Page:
SPLC’s paranoia: Everyone’s part of a “conspiracy theory”

Monday, November 02, 2015 by

In a recently released report, the far-left Southern Poverty Law Center (SPLC) aimed to expose allegedly false conspiracy theories being churned out by right-wing radicals. Ironically, however, the report itself sounded like “an expanded version of Hillary Clinton’s bizarre conspiracy theory about a ‘vast right-wing conspiracy.'”

Although the SPLC has earned admiration for its advocacy of combating hate, intolerance and discrimination, the group’s efforts to criticize essentially anyone less enamored with Big Government and the Obama Administration has raised the ire of the public.

It tends to label ideas it disagrees with as a “conspiracy theory,” despite the fact that these ideas exhibit no signs of being related to conspiracies at all. For instance, the group accused Senator Rand Paul (R-Ky.) of embracing a “conspiracy theory” when he blasted Common Core as a “dangerous new curriculum.” Where’s the conspiracy there?

On the other hand, the John Birch Society (JBS), an organization that works to educate Americans about politics, economics and culture, often receives the most flak from the SPLC. The SPLC claims that the JBS is “an integral part of the vast right-wing conspiracy to promote conspiracy theories.” JBS’ work and achievements, however, disprove their claims.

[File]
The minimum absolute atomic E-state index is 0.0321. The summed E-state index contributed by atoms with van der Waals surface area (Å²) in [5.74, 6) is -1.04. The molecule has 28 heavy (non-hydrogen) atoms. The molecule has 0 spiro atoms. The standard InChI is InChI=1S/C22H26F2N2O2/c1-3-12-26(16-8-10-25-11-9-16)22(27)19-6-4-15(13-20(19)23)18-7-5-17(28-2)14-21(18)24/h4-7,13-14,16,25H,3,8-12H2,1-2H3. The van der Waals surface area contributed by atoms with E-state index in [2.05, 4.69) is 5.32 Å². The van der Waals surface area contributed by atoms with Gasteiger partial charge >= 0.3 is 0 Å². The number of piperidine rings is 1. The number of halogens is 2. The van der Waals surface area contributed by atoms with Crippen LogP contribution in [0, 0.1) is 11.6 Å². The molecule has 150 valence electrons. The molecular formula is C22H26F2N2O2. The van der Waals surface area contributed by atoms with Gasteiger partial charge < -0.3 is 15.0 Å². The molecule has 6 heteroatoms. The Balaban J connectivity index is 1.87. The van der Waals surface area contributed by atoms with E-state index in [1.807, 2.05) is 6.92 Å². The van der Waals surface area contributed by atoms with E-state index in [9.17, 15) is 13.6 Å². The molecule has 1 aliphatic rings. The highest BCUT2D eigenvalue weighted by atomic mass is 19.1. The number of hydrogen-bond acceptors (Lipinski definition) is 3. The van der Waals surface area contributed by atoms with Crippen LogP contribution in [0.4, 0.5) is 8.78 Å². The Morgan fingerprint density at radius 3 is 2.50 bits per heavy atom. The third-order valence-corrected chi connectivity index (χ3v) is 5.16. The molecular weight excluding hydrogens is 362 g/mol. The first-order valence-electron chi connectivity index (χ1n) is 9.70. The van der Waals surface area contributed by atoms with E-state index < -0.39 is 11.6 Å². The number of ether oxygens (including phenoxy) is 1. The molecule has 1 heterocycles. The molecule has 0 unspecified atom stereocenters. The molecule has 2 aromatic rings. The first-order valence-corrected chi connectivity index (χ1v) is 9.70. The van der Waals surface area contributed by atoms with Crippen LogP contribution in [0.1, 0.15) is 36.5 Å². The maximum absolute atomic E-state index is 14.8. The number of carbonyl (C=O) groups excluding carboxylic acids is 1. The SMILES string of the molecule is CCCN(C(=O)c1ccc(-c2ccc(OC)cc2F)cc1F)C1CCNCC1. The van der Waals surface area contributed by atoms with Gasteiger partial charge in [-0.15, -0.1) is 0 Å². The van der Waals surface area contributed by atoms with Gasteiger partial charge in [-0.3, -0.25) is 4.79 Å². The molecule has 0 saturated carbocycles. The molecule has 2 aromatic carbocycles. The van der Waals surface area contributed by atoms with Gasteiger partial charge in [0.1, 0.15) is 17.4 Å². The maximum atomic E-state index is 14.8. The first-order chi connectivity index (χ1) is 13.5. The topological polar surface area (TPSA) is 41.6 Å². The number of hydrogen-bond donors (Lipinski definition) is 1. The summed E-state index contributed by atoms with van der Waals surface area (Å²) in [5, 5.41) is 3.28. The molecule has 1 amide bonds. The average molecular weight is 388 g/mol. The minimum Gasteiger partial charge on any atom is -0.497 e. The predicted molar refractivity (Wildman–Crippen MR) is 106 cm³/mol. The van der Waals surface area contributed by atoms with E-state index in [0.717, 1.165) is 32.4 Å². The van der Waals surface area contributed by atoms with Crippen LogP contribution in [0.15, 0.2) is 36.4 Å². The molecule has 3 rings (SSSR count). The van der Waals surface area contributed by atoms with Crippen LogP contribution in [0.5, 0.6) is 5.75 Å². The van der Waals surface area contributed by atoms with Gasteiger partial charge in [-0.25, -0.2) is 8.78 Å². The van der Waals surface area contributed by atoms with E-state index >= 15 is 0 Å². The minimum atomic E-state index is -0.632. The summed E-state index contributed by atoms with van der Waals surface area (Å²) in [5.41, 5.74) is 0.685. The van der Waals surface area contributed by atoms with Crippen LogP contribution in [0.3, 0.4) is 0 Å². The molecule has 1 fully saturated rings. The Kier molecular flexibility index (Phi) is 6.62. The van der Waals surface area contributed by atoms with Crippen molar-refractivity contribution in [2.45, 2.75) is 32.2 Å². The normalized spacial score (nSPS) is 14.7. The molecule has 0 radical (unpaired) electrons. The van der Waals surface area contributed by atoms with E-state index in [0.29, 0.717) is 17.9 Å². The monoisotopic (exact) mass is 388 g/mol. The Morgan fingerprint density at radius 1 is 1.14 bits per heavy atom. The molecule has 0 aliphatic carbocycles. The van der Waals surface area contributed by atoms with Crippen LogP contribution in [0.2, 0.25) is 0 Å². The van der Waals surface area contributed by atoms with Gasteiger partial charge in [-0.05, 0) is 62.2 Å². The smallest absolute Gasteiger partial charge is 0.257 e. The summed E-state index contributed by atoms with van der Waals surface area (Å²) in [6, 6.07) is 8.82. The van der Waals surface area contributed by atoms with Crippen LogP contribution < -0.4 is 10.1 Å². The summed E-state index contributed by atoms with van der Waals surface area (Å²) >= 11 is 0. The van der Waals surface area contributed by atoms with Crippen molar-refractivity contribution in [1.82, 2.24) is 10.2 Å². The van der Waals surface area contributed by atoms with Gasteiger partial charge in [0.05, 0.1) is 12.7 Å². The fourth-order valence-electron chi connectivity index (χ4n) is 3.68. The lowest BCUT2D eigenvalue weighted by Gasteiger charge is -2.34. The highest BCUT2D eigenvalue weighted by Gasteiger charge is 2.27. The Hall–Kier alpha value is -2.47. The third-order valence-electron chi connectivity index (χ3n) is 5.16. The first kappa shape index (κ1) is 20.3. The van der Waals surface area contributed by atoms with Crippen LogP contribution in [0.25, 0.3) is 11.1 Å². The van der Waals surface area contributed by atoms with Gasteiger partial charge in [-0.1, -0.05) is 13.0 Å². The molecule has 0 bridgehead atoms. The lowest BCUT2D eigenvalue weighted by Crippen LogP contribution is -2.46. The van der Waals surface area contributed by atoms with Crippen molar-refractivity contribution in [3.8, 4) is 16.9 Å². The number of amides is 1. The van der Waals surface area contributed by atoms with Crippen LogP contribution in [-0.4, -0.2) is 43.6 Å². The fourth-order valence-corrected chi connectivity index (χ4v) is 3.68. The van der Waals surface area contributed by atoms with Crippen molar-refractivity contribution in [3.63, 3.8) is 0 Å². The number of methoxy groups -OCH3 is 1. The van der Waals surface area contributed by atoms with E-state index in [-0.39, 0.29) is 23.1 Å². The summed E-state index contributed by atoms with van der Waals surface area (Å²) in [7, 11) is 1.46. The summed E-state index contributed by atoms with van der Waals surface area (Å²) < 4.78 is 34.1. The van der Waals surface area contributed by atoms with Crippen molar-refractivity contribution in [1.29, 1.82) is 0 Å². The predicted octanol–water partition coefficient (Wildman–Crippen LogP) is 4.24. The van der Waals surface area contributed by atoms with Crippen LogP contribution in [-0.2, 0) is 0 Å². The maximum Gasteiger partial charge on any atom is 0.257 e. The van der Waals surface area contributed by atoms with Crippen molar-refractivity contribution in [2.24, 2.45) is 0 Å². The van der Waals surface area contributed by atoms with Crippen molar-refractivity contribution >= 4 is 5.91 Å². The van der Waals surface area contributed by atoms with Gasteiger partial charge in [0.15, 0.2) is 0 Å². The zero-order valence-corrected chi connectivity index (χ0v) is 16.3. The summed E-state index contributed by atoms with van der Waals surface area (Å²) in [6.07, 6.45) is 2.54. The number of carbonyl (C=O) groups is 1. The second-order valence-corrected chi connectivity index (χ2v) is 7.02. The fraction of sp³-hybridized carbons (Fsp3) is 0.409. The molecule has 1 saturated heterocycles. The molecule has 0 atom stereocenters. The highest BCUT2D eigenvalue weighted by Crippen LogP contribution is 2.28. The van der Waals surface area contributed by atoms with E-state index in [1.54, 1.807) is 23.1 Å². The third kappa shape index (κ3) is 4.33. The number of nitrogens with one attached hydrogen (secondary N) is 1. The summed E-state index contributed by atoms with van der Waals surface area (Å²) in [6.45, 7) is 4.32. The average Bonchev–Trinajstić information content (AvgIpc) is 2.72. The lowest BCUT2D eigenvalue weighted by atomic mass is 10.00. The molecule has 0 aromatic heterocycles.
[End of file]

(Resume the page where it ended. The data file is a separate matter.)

The New American, in warning against groups like the SPLC, stated, “There is indeed a real danger to American values and constitutional government from groups such as  the SPLC and its allies — including the increasingly lawless Obama administration, which is now partnering with the radical group to target Christians, conservatives, dissidents, and others the SPLC hates. Numerous other outfits are participating in the assault on U.S. sovereignty and liberty, as this magazine has documented extensively over a period of decades. But if enough Americans were educated on the facts, Congress could defund the agenda, leaving the marginalized SPLC to spew its hatred and paranoid conspiracy theories harmlessly until its giant endowment runs dry or it runs out of tinfoil.”

Source:

TheNewAmerican.com



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